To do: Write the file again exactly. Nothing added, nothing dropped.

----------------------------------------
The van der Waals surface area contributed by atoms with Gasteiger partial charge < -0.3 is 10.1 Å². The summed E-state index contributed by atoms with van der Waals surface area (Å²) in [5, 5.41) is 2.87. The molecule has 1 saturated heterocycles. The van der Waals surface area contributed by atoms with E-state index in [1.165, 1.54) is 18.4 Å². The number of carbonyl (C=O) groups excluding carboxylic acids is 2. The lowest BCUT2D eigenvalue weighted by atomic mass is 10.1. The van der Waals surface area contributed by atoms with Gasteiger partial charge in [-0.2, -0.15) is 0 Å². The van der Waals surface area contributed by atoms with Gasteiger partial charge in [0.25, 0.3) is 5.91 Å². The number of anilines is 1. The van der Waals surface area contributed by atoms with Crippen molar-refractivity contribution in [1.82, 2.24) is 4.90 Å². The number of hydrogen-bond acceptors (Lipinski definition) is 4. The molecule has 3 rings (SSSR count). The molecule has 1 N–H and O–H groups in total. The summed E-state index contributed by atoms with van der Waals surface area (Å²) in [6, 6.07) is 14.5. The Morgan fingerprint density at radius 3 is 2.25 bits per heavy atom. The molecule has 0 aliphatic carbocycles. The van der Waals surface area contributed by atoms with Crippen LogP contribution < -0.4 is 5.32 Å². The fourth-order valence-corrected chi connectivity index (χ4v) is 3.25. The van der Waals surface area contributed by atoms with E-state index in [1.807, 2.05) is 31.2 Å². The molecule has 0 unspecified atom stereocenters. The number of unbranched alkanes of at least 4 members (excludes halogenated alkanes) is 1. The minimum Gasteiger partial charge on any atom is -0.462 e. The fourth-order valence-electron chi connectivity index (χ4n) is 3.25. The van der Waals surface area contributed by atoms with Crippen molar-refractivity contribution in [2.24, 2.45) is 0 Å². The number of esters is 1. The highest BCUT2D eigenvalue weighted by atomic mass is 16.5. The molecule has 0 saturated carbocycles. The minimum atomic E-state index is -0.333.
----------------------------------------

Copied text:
The van der Waals surface area contributed by atoms with Gasteiger partial charge < -0.3 is 10.1 Å². The summed E-state index contributed by atoms with van der Waals surface area (Å²) in [5, 5.41) is 2.87. The molecule has 1 saturated heterocycles. The van der Waals surface area contributed by atoms with E-state index in [1.165, 1.54) is 18.4 Å². The number of carbonyl (C=O) groups excluding carboxylic acids is 2. The lowest BCUT2D eigenvalue weighted by atomic mass is 10.1. The van der Waals surface area contributed by atoms with Gasteiger partial charge in [-0.2, -0.15) is 0 Å². The van der Waals surface area contributed by atoms with Gasteiger partial charge in [0.25, 0.3) is 5.91 Å². The number of anilines is 1. The van der Waals surface area contributed by atoms with Crippen molar-refractivity contribution in [1.82, 2.24) is 4.90 Å². The number of hydrogen-bond acceptors (Lipinski definition) is 4. The molecule has 3 rings (SSSR count). The molecule has 1 N–H and O–H groups in total. The summed E-state index contributed by atoms with van der Waals surface area (Å²) in [6, 6.07) is 14.5. The Morgan fingerprint density at radius 3 is 2.25 bits per heavy atom. The molecule has 0 aliphatic carbocycles. The van der Waals surface area contributed by atoms with Crippen LogP contribution < -0.4 is 5.32 Å². The fourth-order valence-corrected chi connectivity index (χ4v) is 3.25. The van der Waals surface area contributed by atoms with E-state index in [1.807, 2.05) is 31.2 Å². The molecule has 0 unspecified atom stereocenters. The number of unbranched alkanes of at least 4 members (excludes halogenated alkanes) is 1. The minimum Gasteiger partial charge on any atom is -0.462 e. The fourth-order valence-electron chi connectivity index (χ4n) is 3.25. The van der Waals surface area contributed by atoms with Crippen molar-refractivity contribution in [2.24, 2.45) is 0 Å². The number of esters is 1. The highest BCUT2D eigenvalue weighted by atomic mass is 16.5. The molecule has 0 saturated carbocycles. The minimum atomic E-state index is -0.333.